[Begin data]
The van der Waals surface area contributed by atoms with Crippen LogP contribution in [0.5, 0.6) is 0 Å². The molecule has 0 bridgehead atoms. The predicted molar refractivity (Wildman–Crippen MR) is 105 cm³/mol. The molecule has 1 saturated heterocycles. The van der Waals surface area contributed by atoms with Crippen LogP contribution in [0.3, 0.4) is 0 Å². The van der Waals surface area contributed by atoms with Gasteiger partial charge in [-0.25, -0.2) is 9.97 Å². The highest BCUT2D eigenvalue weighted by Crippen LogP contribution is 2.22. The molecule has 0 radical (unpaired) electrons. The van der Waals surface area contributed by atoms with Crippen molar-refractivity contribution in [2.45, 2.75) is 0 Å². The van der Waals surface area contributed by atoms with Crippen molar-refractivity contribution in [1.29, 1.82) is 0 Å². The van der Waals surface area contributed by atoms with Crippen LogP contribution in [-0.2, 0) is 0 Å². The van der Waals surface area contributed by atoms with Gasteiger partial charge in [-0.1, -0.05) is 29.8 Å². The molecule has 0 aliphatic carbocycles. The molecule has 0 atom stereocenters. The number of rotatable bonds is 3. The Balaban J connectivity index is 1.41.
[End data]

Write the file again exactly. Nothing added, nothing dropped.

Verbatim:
The van der Waals surface area contributed by atoms with Crippen LogP contribution in [0.5, 0.6) is 0 Å². The molecule has 0 bridgehead atoms. The predicted molar refractivity (Wildman–Crippen MR) is 105 cm³/mol. The molecule has 1 saturated heterocycles. The van der Waals surface area contributed by atoms with Crippen LogP contribution in [0.3, 0.4) is 0 Å². The van der Waals surface area contributed by atoms with Gasteiger partial charge in [-0.25, -0.2) is 9.97 Å². The highest BCUT2D eigenvalue weighted by Crippen LogP contribution is 2.22. The molecule has 0 radical (unpaired) electrons. The van der Waals surface area contributed by atoms with Crippen molar-refractivity contribution in [2.45, 2.75) is 0 Å². The van der Waals surface area contributed by atoms with Crippen molar-refractivity contribution in [1.29, 1.82) is 0 Å². The van der Waals surface area contributed by atoms with Crippen LogP contribution in [-0.2, 0) is 0 Å². The van der Waals surface area contributed by atoms with Gasteiger partial charge in [-0.1, -0.05) is 29.8 Å². The molecule has 0 aliphatic carbocycles. The molecule has 0 atom stereocenters. The number of rotatable bonds is 3. The Balaban J connectivity index is 1.41.